By the time this article goes to print, we should know which two candidates will be placed before the ‘selectorate’ of the Conservative Party who get to decide who our next Prime Minister will be.
It’s a race that has become so toxic that the two leading candidates have pulled out of Sky TV’s live debate because they felt the previous two debates were harming their party. Those of us who don’t get a say on the outcome but watched anyway were transfixed at a group of people trying to run away as fast as they could from any personal or policy association with a Prime Minister that they were all happy to enthusiastically back only a matter of days earlier.
Leaving aside the rancour which has enveloped the process, the next Prime Minister will have a pretty full in-tray of matters which require urgent action and direction from the get-go.
Firstly, and perhaps most importantly, is the cost-of-living crisis. It’s already bad and is set to get worse. Last week, personal finance expert Martin Lewis warned the energy price cap was set to soar by 64% in October – on top of the earlier increase this year – with a further increase predicted in January. If this comes to pass, it will heap huge pressure on families and householders on already tight budgets because of the increase in the cost of groceries and other goods.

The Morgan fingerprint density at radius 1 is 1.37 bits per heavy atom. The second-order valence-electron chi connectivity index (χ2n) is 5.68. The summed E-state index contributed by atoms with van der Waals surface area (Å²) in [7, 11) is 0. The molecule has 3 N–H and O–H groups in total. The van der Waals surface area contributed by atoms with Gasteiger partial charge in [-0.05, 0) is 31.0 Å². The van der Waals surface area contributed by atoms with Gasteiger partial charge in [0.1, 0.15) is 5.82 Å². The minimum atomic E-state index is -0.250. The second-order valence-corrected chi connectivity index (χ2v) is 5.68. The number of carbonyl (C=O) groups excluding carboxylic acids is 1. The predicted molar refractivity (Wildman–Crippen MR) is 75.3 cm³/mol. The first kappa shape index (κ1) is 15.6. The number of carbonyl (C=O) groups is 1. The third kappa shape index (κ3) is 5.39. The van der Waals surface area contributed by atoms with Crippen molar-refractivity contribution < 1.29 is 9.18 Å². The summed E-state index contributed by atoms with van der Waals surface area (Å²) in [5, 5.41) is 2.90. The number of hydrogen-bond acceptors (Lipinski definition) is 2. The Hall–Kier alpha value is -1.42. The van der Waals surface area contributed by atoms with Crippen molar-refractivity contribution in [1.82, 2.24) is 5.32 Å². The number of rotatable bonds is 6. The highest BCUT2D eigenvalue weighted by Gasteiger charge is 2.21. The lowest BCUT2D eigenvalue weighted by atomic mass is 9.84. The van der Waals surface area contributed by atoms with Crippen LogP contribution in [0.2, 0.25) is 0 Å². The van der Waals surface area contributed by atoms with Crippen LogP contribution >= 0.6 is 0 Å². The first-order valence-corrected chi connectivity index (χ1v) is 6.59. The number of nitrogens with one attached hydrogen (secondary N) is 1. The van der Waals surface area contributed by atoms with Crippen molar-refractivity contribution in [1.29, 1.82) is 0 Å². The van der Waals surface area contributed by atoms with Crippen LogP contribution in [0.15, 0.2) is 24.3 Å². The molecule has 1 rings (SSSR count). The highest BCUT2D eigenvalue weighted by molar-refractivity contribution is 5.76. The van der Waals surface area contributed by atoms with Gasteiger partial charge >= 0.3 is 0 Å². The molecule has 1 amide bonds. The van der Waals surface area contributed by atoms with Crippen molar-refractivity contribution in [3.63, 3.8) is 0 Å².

Which leads us onto inflation, at 9.1% for the 12 months to May and increasing. While one candidate for PM thought control of monetary policy was within their gift rather than resting as it has since 1997 with the Bank of England, there are some actions government can take to help people cope with the highest and fastest rate of inflation for 40 years, such as meaningful financial support. Even with the limited budget it is given, the Scottish Government targeted over £100 million to counteract the impact of UK austerity in 2019 alone.
There’s also the impact of Brexit. Scottish Government modelling demonstrates that real GDP in Scotland could be 4.5% lower by 2040 because of the Brexit impact on immigration. We’re already seeing fewer people wanting to either come to the UK to work, or those who were already here deciding to go somewhere that they can continue to access the benefits of EU membership. Locally, the effects of this shortage of labour is still regularly raised with me by farmers and businesses.
Fuel costs, whilst dipping by a few pence in recent days, remain painfully high. Global factors such as the war in Ukraine don’t help as traders worry over future supplies, but the slide of the pound against the US dollar is responsible for at least some of the current cost – around 4% according to the RAC – and every litre of fuel at current prices sees around 90p of the cost going to the UK Treasury.
Consider also the Treasury’s failure to properly promote investment in our offshore oil and gas to meet domestic demand. The revenue generated extracting the raw product from the ground, and the tax levied at the pumps means the Treasury is raking it in. It’s time to see a recalibration so people can afford to fill their car – still essential in rural areas – to get to work to earn enough to pay their bills.
The new PM – whoever that turns out to be - is going to have their work cut out